Standing in the Shadows of Motown is a documentary about the studio band of Motown Records from 1959 to1972. These musicians played together as The Funk Brothers and are the sound of Motown. They played on more hits than The Beatles, The Rolling Stones, The Beach Boys and Elvis Presley… combined. When you realise that many of the songs that were given to The Funk Brothers were really just a vocal line and some piano chords and the rest was left up to them then you begin to realise the extent of their influence.
These guys were doing a job. They were paid a flat rate to be in the studio and produce the music for whoever was booked into Studio A. It could be Martha and the Vandellas doing Dancing in the Street, or The Supremes doing You Keep Me Hanging On, or Smokey with Tracks of My Tears. Whatever. They got the charts, figured out all the parts, the “talent” showed up, and then they recorded. The early singles were all done in single takes on a three track recorder in a converted basement garage with a dirt floor.
They could do this because they were excellent musicians and they played together all the time. Most of the members of The Funk Brothers started out in jazz and right through the Motown period they were still playing in jazz clubs in the evening when they had the chance. The pianists were classically trained. One of them talked about how he loved classical composers when he was young and would play with his right hand in his pocket to try and get his left hand good enough to perform Rachmaninoff. It is no surprise that these musicians when asked about what they thought of modern musicians weren’t impressed.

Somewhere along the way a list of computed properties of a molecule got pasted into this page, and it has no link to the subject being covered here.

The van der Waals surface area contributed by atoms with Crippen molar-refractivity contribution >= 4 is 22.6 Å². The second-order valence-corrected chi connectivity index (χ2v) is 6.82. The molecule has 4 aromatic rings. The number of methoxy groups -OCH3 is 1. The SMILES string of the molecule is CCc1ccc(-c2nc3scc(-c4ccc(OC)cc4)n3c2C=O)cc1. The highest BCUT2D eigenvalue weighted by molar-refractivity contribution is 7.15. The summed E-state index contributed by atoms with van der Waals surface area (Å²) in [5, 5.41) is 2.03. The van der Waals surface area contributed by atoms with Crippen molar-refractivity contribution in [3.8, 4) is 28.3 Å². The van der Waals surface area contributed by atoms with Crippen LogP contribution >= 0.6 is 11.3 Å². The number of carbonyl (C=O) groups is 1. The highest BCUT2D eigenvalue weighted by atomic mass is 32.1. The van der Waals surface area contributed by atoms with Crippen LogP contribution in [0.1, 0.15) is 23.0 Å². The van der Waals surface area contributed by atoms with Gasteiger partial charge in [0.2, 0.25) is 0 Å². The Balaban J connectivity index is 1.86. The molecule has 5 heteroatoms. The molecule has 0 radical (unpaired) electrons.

Throughout Standing in the Shadows there are segments recorded at a Funk Brothers reunion concert. When I watched these segments of the band in action I felt that there was something missing. It took me awhile to realise that what they were missing was stage presence. This makes sense when you consider that The Funk Brothers spent most of their professional career in a recording studio. Nobody in the recording studio cares how many twirls you can do with your drumstick, or if you can play the piano upside down, or the guitar with your teeth. The Funk Brothers live performances are about as unflashy as they come.
As usual, it seems, I have been reading essays by E.M. Forster. One of his essays is called Anonymity: An Enquiry, and begins this way: